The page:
If you’re wondering why people can’t remember anything from your presentation, consider this: our short-term memory is extremely limited. Carl Wieman explains.
The research tells us that the human brain can hold a maximum of about seven different items in its short-term working memory and can process no more than about four ideas at once. Exactly what an “item” means when translated from the cognitive science lab into the classroom is a bit fuzzy. But the number of new items that students are expected to remember and process in the typical hour-long science lecture is vastly greater. So we should not be surprised to find that students are able to take away only a small fraction of what is presented to them in that format.5
While your audience may not be as bad as Tom Hanks doing the “Mr. Short Term Memory” skit on Saturday Night Live, the reality is pretty close. The solution in this instance is, in Wieman’s terms, to “reduce the cognitive load.” In layman’s terms, that means make it easier on your learner’s brain.
The effective teacher recognizes that giving the students material to master is the mental equivalent of giving them packages to carry. With only one package, they can make a lot of progress in a hurry. If they are loaded down with many, they stagger around, have a lot more trouble, and can’t get as far. And when they experience the mental equivalent of many packages dumped on them at once, they are squashed flat and can’t learn anything.6
In other words, the less information you give your audience in your presentation, the more likely they’ll remember it. Ask yourself, “What do I really want them to get from this?” Focus your talk around that core idea.
Make it Rich
You may think that “doing less” means “dumbing it down” for your audience. Strip it to the bare essentials like Sgt. Joe Friday: “All we want are the facts, ma’am.”
You’d be wrong.
Surprisingly, just the opposite is true.
If you want your audience to remember your talk or lesson, you need to make it rich with meaning and examples. Neuroscientists tell us that “the more elaborately we encode information at the moment of learning, the stronger the memory.”7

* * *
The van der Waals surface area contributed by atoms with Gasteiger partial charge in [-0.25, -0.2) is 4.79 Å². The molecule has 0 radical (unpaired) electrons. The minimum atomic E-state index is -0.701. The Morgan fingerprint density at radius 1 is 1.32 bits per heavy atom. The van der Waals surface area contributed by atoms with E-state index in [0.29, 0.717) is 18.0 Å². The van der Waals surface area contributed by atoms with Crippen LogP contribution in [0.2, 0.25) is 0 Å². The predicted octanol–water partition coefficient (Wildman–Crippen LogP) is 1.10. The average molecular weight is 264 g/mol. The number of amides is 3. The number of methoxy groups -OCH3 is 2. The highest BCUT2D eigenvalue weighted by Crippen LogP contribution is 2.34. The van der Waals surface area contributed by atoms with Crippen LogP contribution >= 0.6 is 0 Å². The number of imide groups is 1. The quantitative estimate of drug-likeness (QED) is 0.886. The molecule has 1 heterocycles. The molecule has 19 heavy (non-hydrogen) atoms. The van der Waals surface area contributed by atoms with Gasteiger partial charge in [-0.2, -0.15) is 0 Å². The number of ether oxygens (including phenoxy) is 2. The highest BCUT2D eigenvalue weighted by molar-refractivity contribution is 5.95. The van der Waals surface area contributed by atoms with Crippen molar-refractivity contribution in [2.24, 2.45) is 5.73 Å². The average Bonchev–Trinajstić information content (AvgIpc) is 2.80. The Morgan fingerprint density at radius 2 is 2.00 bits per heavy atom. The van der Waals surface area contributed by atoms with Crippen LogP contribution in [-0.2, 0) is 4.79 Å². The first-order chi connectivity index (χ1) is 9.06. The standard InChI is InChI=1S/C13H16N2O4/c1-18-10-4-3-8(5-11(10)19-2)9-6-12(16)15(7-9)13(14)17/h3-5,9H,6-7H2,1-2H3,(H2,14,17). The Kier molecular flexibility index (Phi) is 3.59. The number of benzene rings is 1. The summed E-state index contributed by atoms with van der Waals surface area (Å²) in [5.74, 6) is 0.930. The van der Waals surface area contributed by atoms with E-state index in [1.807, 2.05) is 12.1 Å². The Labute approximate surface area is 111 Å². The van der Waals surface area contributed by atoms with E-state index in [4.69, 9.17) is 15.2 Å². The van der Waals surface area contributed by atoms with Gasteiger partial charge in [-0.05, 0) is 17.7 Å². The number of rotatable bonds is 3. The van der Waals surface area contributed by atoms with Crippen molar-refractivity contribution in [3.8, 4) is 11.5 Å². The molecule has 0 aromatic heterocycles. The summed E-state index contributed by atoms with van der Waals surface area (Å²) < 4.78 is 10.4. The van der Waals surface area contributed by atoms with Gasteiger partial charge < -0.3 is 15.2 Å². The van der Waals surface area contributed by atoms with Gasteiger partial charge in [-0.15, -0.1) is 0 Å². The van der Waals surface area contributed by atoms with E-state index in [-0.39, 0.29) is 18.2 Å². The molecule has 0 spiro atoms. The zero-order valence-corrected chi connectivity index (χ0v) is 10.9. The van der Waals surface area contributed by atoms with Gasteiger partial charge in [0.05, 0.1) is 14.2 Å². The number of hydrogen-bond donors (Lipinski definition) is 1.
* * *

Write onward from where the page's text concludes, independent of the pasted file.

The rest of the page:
So how do you elaborately encode information? While it sounds complicated, it’s not. In fact, you already know how to do it: use emotion, stories, and pictures.
Think of a favorite film. Which lines do you quote? You remember the parts that made you laugh, cry, or cringe.
We remember the things we feel because our brains are wired to do just that. When your brain receives an emotional stimulus, it responds by jotting “Remember this!” on a chemical Post-It note associated with that event.8 Emotion, therefore, is a great memory trigger.
When you use emotion, you tap into another benefit as well. When people feel, they care. And when they care, they act.
Researchers at Carnegie Mellon University tested this by presenting two groups with letters seeking donations to a child welfare charity (Heath 165-167).9 The letter for the first group presented facts and statistics about hunger, drought, and refugee conditions around the world. The second group’s letter, however, told the story of a seven-year-old girl named Rokia who lived in Mali, Africa. The letter explained that she lived in extreme poverty and that a donation would change her life.
Want to guess which group donated more? The second group.
How much more? Over twice as much.
Remember that your talk or lecture should invite your audience to change, to action. Help them feel and they’ll both remember and act.